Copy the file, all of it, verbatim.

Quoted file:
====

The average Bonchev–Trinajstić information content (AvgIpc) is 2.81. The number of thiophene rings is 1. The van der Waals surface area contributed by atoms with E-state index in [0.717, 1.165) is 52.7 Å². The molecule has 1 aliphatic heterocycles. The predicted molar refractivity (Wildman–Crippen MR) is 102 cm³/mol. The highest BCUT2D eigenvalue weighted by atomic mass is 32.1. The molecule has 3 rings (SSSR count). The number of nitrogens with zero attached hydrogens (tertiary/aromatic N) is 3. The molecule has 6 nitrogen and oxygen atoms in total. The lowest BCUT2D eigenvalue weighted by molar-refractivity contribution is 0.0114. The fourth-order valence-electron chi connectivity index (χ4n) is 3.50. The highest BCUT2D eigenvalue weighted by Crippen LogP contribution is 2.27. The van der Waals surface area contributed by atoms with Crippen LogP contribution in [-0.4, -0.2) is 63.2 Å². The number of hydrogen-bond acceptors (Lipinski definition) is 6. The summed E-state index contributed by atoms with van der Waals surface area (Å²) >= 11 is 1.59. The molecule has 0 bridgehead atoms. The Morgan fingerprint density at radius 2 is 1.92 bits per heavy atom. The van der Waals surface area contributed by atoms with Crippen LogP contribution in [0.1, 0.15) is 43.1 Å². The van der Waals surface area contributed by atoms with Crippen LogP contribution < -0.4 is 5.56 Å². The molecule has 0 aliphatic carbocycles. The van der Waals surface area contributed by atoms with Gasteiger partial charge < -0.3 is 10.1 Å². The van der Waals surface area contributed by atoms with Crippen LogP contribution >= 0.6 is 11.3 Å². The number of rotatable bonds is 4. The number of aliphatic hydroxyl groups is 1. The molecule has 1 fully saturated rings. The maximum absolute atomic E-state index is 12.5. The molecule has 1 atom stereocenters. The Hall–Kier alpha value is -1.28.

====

The average Bonchev–Trinajstić information content (AvgIpc) is 2.81. The number of thiophene rings is 1. The van der Waals surface area contributed by atoms with E-state index in [0.717, 1.165) is 52.7 Å². The molecule has 1 aliphatic heterocycles. The predicted molar refractivity (Wildman–Crippen MR) is 102 cm³/mol. The highest BCUT2D eigenvalue weighted by atomic mass is 32.1. The molecule has 3 rings (SSSR count). The number of nitrogens with zero attached hydrogens (tertiary/aromatic N) is 3. The molecule has 6 nitrogen and oxygen atoms in total. The lowest BCUT2D eigenvalue weighted by molar-refractivity contribution is 0.0114. The fourth-order valence-electron chi connectivity index (χ4n) is 3.50. The highest BCUT2D eigenvalue weighted by Crippen LogP contribution is 2.27. The van der Waals surface area contributed by atoms with Crippen LogP contribution in [-0.4, -0.2) is 63.2 Å². The number of hydrogen-bond acceptors (Lipinski definition) is 6. The summed E-state index contributed by atoms with van der Waals surface area (Å²) >= 11 is 1.59. The molecule has 0 bridgehead atoms. The Morgan fingerprint density at radius 2 is 1.92 bits per heavy atom. The van der Waals surface area contributed by atoms with Crippen LogP contribution in [0.1, 0.15) is 43.1 Å². The van der Waals surface area contributed by atoms with Crippen LogP contribution < -0.4 is 5.56 Å². The molecule has 0 aliphatic carbocycles. The van der Waals surface area contributed by atoms with Gasteiger partial charge < -0.3 is 10.1 Å². The van der Waals surface area contributed by atoms with Crippen LogP contribution >= 0.6 is 11.3 Å². The number of rotatable bonds is 4. The number of aliphatic hydroxyl groups is 1. The molecule has 1 fully saturated rings. The maximum absolute atomic E-state index is 12.5. The molecule has 1 atom stereocenters. The Hall–Kier alpha value is -1.28.